Invasion of the Clones : Revonext QT2 and QT3, Yinyoo Ny-06, and PHB EM-023

Not too long ago, KZ brought out the first Chi-fi designed to look like the Campfire IEMS the Zs5. Shortly after a new version appeared that not only mimicked the shape but was made of metal and screwed together in almost exact duplication of Campfire’s shell.   Now the floodgates seem to have opened and a steady stream of new similar designs are hitting the market.   I have recently received the Revonext QT2 and QT3, The PHB EM-023, and the Yinyoo Ny-06. While the Ny-06 differs in shell design I include it here as the sound is almost exactly a match for the Revonext QT2.   So with all these choices springing up, who makes the better clone?     I’d like to thank Easy Earphones (Wooeasy on Aliexpress) for providing some of the review samples at a discounted rate.  I did purchase all of the samples in this review, but did receive a discount on two of them (QT3 and Ny-06).  The other two I purchased outright with no discounts or incentives.


Here all the clones are within easy striking distance of each other but the PHB wins this part of the contest. Most all ship in a cardboard box with a tray holding the buds and the cable hiding underneath while the PHB ships in a pressboard box with a round hard case inside it holding the buds and tips. A soft case is also provided that wasn’t present with the others.


Here again, we have very similar offerings.   All came with 3 sized tips, cables include options for a microphone for those who prefer. (I don’t so none of mine have the mic except the PHB that ships both).   Most did not come with a shirt clip (again PHB being the exception) and roughly half came with a velcro cable wrap (Revonext and Yinyoo).

Build quality:

All of the shells are about equally well executed with no large gaps or fit issues. Polish and finish seems to be on par with the others in the group and I would expect all will suffer from scratches over time as the anodizing is extremely shallow and can be scraped quite easily. The QT3 shows an obvious evolution from the QT2 with a bit more embellishment to the shell but shape remains the same.   The NY-06 differs in case design as while it is an all metal shell, it does not use screws and is shaped more like the Mee M6 Pro Gen 2 than the Campfire series.   It should be noted that all of these designs have at least one Dynamic driver and, as such, all have some form of venting. The Revonext and PHB have large vents on the outside of the case that are easily visible. The Ny-06 has vents to the inside below the bi-pin connector. To me this arrangement is questionable as it can mean the vents are easily obstructed if not positioned carefully.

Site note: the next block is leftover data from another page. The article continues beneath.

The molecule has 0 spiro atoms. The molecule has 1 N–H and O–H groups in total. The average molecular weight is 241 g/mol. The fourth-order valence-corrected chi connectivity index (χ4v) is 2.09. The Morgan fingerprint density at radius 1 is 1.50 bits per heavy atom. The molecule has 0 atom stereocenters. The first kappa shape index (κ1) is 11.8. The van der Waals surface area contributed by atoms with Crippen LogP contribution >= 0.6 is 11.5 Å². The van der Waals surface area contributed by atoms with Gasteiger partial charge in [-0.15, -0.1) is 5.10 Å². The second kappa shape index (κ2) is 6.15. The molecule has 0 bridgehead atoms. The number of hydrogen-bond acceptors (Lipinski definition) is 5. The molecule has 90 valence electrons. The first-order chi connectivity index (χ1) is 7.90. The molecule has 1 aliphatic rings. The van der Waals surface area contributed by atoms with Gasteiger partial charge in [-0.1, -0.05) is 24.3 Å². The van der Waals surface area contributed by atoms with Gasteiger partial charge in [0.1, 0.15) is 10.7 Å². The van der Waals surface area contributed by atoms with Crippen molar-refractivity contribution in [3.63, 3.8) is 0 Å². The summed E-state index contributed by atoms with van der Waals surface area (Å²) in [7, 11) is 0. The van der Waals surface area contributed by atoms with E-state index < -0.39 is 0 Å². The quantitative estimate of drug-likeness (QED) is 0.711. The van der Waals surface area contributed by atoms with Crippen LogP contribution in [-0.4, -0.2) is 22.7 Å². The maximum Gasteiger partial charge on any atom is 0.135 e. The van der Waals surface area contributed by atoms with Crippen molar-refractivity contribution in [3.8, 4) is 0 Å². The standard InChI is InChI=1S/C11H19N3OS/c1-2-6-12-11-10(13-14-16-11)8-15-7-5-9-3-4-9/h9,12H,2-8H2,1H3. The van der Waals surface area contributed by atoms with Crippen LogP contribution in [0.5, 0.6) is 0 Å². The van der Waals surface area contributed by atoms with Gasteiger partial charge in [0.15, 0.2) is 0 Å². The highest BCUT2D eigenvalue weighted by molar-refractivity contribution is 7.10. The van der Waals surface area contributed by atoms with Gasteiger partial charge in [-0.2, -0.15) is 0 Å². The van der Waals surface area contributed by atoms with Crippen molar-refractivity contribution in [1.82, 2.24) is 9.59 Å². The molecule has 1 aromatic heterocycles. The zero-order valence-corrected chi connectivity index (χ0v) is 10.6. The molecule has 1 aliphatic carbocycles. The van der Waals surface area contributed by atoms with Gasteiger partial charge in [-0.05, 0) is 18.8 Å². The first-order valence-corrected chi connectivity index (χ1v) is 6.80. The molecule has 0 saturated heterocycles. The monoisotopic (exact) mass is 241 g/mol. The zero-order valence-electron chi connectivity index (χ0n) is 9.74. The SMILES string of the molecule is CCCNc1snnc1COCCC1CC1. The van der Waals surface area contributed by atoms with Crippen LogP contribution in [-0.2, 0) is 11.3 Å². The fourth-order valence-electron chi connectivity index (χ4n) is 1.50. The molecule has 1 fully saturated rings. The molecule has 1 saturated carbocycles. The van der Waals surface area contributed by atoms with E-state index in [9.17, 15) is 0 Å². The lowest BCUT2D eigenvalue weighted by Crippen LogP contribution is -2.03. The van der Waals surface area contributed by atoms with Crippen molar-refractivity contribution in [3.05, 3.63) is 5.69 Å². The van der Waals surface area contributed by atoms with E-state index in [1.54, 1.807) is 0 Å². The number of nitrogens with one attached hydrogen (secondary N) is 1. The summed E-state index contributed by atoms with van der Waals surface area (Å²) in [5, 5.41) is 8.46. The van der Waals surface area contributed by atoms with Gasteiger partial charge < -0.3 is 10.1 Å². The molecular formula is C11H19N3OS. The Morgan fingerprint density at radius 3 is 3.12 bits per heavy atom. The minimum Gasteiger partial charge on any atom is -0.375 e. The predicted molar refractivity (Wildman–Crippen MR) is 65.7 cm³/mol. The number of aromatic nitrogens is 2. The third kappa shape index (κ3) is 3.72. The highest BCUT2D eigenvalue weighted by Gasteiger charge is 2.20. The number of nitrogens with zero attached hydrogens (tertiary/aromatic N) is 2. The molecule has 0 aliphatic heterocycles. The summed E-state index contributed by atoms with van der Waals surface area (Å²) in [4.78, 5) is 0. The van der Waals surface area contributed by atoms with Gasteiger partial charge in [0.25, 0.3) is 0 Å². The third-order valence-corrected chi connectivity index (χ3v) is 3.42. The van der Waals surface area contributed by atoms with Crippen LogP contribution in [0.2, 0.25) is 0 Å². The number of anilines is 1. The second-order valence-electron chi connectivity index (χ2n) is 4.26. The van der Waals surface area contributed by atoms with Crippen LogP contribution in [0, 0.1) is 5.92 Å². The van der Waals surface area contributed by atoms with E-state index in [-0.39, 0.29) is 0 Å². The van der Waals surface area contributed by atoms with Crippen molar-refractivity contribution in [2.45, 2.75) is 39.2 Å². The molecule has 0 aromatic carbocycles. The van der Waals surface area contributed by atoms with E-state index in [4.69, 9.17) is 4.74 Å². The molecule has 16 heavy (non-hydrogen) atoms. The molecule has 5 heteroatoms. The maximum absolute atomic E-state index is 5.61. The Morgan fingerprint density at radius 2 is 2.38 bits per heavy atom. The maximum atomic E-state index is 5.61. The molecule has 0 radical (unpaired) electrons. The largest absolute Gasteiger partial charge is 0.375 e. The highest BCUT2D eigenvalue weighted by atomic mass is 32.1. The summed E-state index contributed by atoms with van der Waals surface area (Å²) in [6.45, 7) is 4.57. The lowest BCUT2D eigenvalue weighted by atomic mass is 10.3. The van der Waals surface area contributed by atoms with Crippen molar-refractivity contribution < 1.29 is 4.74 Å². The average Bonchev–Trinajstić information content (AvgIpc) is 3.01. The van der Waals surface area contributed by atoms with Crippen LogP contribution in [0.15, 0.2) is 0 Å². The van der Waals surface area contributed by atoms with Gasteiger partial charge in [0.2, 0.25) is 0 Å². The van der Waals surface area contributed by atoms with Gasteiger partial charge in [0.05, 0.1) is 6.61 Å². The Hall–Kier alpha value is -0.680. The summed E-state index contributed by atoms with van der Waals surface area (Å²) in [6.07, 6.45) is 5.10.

Cables are a bit different in quality with the PHB losing a few points in this category. The PHB is mmcx while the Revonext and Yinyoo are bi-pin designs. None are especially well done, but the Yinyoo looks a bit better than the others with its braided design, decent strain reliefs, and earhooks without memory wire. The Revonext use a black/gray rubber coated cable that is functional but may collect dust. The revonext also are missing the chin slider present on the others but this is easily corrected with a couple of dental rubber bands.  The Cables for the PHB are a copper cable with a 1 button mic and a silver plated cable without the mic. Both have strain reliefs at the jack and splitter but neither has them at the MMCX connectors and both suffered from occasional cut-outs during playback that required repositioning of the MMCX to fix.   Overall the PHB had the best looking cable, but when combined with functionality, lost out as it was the only one of the lot with functional issues.


Just like the original Campfire, the Kz Zs6 clone, and others, fit is going to vary by individual. If any fit you acceptably, they probably all do as none is dimensionally much different. The Ny-06 with its rounded edges may be a bit more comfortable for some and might be a deciding factor if looking at the Ny-06 vs the Revonext QT2. Otherwise the Ny-06 is very much the same size as the others.


There is some variation in sound signatures amongst this group so unlike previous sections where we lumped them together, I will have to discuss each separately here and then do some comparisons at the end.

Revonext Qt2   – 3 drivers per side – 2 Dynamic and 1 Balanced Armature

Bass: having two dynamic drivers handling the sub-bass and mid-bass frequencies gives the QT2 very good low end extension and a sub-bass rumble that reaches way down without muddying the mid-bass in the process.   The only drawback for me is the bass is extremely forward and dominates the signature. A bit of EQ is necessary to bring it back into balance.

Mids: Mids are well controlled, but recessed considerably when compared to both ends of the spectrum. I found the mids a bit warm and vocals could at times seem a bit distant. This distance was more pronounced on tracks with heavy bass as it again dominated the rest of the signature and made the mids feel even more sunken in.   With the EQ adjusting the bass presence back a bit the mids are still recessed but not tremendously so and vocals can be brought forward with a bit of tuning.

Treble: For an IEM with two drivers handling lows and only one handling everything from the lower mids up, we might expect it to be be a bit treble shy but this is not the case. The Qt2 has good, if not spectacular treble extension and a prominent hump in the lower treble range.

Stage: Soundstage is wider than it is deep but is proportional and not undersized in any dimension.